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Southern Historical Society Papers, Volume 18. (ed. Reverend J. William Jones) 1 1 Browse Search
Southern Historical Society Papers, Volume 21. (ed. Reverend J. William Jones) 1 1 Browse Search
Southern Historical Society Papers, Volume 23. (ed. Reverend J. William Jones) 1 1 Browse Search
Southern Historical Society Papers, Volume 24. (ed. Reverend J. William Jones) 1 1 Browse Search
Southern Historical Society Papers, Volume 26. (ed. Reverend J. William Jones) 1 1 Browse Search
Southern Historical Society Papers, Volume 30. (ed. Reverend J. William Jones) 1 1 Browse Search
Southern Historical Society Papers, Volume 35. (ed. Reverend J. William Jones) 1 1 Browse Search
Southern Historical Society Papers, Volume 37. (ed. Reverend J. William Jones) 1 1 Browse Search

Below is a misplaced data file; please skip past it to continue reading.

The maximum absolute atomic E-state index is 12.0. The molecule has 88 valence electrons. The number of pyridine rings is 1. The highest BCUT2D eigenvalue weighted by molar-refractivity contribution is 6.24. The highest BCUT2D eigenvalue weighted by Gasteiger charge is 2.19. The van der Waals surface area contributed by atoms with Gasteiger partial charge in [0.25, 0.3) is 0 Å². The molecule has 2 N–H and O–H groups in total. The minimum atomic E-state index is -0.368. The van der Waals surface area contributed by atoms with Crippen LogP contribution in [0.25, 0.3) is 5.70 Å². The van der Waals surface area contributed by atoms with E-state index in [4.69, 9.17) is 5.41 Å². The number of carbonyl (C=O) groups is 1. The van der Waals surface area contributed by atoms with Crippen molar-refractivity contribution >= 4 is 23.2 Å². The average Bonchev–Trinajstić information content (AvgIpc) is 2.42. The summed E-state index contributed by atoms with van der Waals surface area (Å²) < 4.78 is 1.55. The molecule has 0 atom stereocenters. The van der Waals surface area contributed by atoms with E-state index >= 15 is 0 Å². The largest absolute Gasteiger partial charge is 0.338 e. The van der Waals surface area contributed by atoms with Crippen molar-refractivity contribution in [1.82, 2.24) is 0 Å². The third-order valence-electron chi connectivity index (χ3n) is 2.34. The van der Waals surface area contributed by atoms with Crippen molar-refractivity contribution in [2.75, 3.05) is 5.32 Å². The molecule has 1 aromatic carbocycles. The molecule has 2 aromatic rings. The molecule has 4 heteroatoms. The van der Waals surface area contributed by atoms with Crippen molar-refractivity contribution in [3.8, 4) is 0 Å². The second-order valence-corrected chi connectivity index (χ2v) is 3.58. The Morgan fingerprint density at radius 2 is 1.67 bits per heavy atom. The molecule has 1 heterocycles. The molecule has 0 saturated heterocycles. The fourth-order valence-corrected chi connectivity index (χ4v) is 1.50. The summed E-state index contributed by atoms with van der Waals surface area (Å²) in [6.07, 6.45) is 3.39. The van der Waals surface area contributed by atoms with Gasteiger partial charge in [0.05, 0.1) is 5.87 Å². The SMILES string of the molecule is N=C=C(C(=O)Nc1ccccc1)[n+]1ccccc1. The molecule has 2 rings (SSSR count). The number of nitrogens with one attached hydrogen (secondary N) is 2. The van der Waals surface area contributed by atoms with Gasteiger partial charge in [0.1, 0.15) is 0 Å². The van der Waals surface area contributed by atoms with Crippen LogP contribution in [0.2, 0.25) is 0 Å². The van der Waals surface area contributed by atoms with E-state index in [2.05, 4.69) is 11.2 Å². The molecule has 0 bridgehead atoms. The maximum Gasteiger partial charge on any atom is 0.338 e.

Historic leaves, volume 1, April, 1902 - January, 1903 1 1 Browse Search
The writings of John Greenleaf Whittier, Volume 5. (ed. John Greenleaf Whittier) 1 1 Browse Search
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29. rallying song of the sixteenth regiment Iowa Volunteers. this song was written by a volunteer in the sixteenth regiment. He was a member of Captain Newcomb's company, and went from Dubuque.--Dubuque, (Iowa) Times, May 2. air--The Old Granite State. We have come from the prairies-- We have come from the prairies-- We have come from the prairies Of the young Hawkeye State; With our fathers' deeds before us, And their starry banner o'er us, For the land they rescued for us, We will welcome any fate. We have left our cheerful quarters, By the Mississippi's waters, And our wives, and sons, and daughters, For the fierce and bloody fight; But they will not deplore us, With the foe encamped before us, For the God who watches o'er us Will himself protect the right. chorus.--We have come from the prairies. From the dear Dubuque we rally, And the swift Missouri's valley, And to combat forth we sally With the armies of the free; Like the flood that flows forever, We will flee the ba